Interview: Wolfie reckons he will still be playing when he’s 80!

Martin Adams celebrates his World Championship win in 2011.  Photo credit should read: PA Wire
Martin Adams celebrates his World Championship win in 2011. Photo credit should read: PA Wire
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Published prior to the World Darts Championship: Golden oldie Martin Adams goes into this year’s BDO world championship convinced he could have two more decades at the top of darts.

Already the oldest winner of the championship - he was 54 years old when he won his third title in 2011 - Adams reckons he could go on to break his own record.

The 58 year-old from Deeping St James meets Dutchman Jan Dekker in the first round at the Lakeside Country Club on Saturday, 3 January.

Last year, Dekker beat Adams in the quarter-finals, but ‘Wolfie’ heads to Frimley Green in good form and believing there’s plenty more to come from him.

“Bobby George is still throwing good darts in his sixties and Lionel Smith was still playing top County darts at 75 years old, so if they can do it, why can’t I ?” said the number three seed.

“There’s no reason why I can’t keep competing if I keep believing in myself and don’t take anyone for granted.

“I’m just going to keep going. I’m playing well and I’ve got the experience because I’ve been there and done it before.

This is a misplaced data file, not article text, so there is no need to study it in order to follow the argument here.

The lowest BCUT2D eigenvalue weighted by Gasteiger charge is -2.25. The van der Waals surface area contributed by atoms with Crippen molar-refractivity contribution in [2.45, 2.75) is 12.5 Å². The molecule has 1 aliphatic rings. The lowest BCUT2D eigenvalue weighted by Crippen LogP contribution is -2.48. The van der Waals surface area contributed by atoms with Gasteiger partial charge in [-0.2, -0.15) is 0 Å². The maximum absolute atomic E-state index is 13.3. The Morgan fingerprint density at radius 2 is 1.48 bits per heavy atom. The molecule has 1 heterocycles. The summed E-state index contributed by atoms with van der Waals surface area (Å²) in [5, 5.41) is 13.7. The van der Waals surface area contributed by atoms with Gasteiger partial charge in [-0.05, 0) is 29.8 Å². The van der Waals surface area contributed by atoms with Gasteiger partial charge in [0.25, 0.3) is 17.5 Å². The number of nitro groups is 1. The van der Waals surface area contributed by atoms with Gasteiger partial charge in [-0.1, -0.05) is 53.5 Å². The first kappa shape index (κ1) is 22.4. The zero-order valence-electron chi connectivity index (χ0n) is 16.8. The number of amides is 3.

“But it is harder now than it’s ever been.

“The younger players are getting more opportunities to play in tournaments and they are getting better and better.

“But they still have to learn the game.”

Adams, ranked fourth favourite by the bookies for the world championship behind James Wilson, Alan Norris and Scott Waites, has little left to learn.

He won his first world title at the 14th attempt with a nail biting 7-6 win over Phill Nixon in 2007 and went on to lift the trophy again in 2010 and 2011.

Adams believes mental toughness is the key to staying at the top.

He said: “I don’t look at anyone as being a threat.

“You need self belief. You need to think you are mentally stronger than they are.

“Let them do the worrying and thinking. I just play the board, not the player.

“It’s been said that darts is 70 per cent mental and the other 30 per cent is skill and experience.

“It’s about getting your head right. If your head is all over the place you’ve got no chance.

“I don’t worry about anything these days. My biggest concern is not falling over on the walk to the stage!

“I believe in playing fair and when I lose I try and lose with good grace. That’s always been my way.”

Update, 7 January: Wolfie faces unfancied American in World Championships